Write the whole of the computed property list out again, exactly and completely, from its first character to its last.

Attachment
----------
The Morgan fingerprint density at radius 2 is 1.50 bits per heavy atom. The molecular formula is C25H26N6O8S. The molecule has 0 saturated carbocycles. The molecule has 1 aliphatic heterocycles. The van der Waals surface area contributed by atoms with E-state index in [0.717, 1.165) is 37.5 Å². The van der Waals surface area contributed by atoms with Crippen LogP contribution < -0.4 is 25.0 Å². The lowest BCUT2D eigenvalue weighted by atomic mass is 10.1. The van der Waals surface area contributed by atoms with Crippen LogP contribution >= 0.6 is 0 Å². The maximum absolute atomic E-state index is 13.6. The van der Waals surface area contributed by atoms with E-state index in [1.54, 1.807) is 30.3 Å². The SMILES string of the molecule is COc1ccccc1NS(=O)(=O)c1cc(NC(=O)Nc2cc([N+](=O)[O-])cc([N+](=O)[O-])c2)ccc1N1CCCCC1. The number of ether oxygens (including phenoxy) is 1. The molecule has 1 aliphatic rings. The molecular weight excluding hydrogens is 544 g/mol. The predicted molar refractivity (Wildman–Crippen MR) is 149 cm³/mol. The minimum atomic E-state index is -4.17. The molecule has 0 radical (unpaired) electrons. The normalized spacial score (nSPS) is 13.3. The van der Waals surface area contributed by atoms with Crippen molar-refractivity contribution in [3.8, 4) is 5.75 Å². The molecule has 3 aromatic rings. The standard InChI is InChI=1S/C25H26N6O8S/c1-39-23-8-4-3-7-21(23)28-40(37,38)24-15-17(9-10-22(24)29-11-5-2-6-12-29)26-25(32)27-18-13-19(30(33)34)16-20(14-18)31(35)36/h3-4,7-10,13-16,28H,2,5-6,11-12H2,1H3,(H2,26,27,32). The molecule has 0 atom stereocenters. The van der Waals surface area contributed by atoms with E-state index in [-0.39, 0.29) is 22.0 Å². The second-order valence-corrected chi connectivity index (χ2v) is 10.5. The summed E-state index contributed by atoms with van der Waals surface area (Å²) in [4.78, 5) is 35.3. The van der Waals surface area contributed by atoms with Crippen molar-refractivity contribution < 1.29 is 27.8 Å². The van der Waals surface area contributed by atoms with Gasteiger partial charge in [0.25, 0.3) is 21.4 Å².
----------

The Morgan fingerprint density at radius 2 is 1.50 bits per heavy atom. The molecular formula is C25H26N6O8S. The molecule has 0 saturated carbocycles. The molecule has 1 aliphatic heterocycles. The van der Waals surface area contributed by atoms with E-state index in [0.717, 1.165) is 37.5 Å². The van der Waals surface area contributed by atoms with Crippen LogP contribution < -0.4 is 25.0 Å². The lowest BCUT2D eigenvalue weighted by atomic mass is 10.1. The van der Waals surface area contributed by atoms with Crippen LogP contribution >= 0.6 is 0 Å². The maximum absolute atomic E-state index is 13.6. The van der Waals surface area contributed by atoms with E-state index in [1.54, 1.807) is 30.3 Å². The SMILES string of the molecule is COc1ccccc1NS(=O)(=O)c1cc(NC(=O)Nc2cc([N+](=O)[O-])cc([N+](=O)[O-])c2)ccc1N1CCCCC1. The number of ether oxygens (including phenoxy) is 1. The molecule has 1 aliphatic rings. The molecular weight excluding hydrogens is 544 g/mol. The predicted molar refractivity (Wildman–Crippen MR) is 149 cm³/mol. The minimum atomic E-state index is -4.17. The molecule has 0 radical (unpaired) electrons. The normalized spacial score (nSPS) is 13.3. The van der Waals surface area contributed by atoms with Crippen molar-refractivity contribution in [3.8, 4) is 5.75 Å². The molecule has 3 aromatic rings. The standard InChI is InChI=1S/C25H26N6O8S/c1-39-23-8-4-3-7-21(23)28-40(37,38)24-15-17(9-10-22(24)29-11-5-2-6-12-29)26-25(32)27-18-13-19(30(33)34)16-20(14-18)31(35)36/h3-4,7-10,13-16,28H,2,5-6,11-12H2,1H3,(H2,26,27,32). The molecule has 0 atom stereocenters. The van der Waals surface area contributed by atoms with E-state index in [-0.39, 0.29) is 22.0 Å². The second-order valence-corrected chi connectivity index (χ2v) is 10.5. The summed E-state index contributed by atoms with van der Waals surface area (Å²) in [4.78, 5) is 35.3. The van der Waals surface area contributed by atoms with Crippen molar-refractivity contribution < 1.29 is 27.8 Å². The van der Waals surface area contributed by atoms with Gasteiger partial charge in [0.25, 0.3) is 21.4 Å².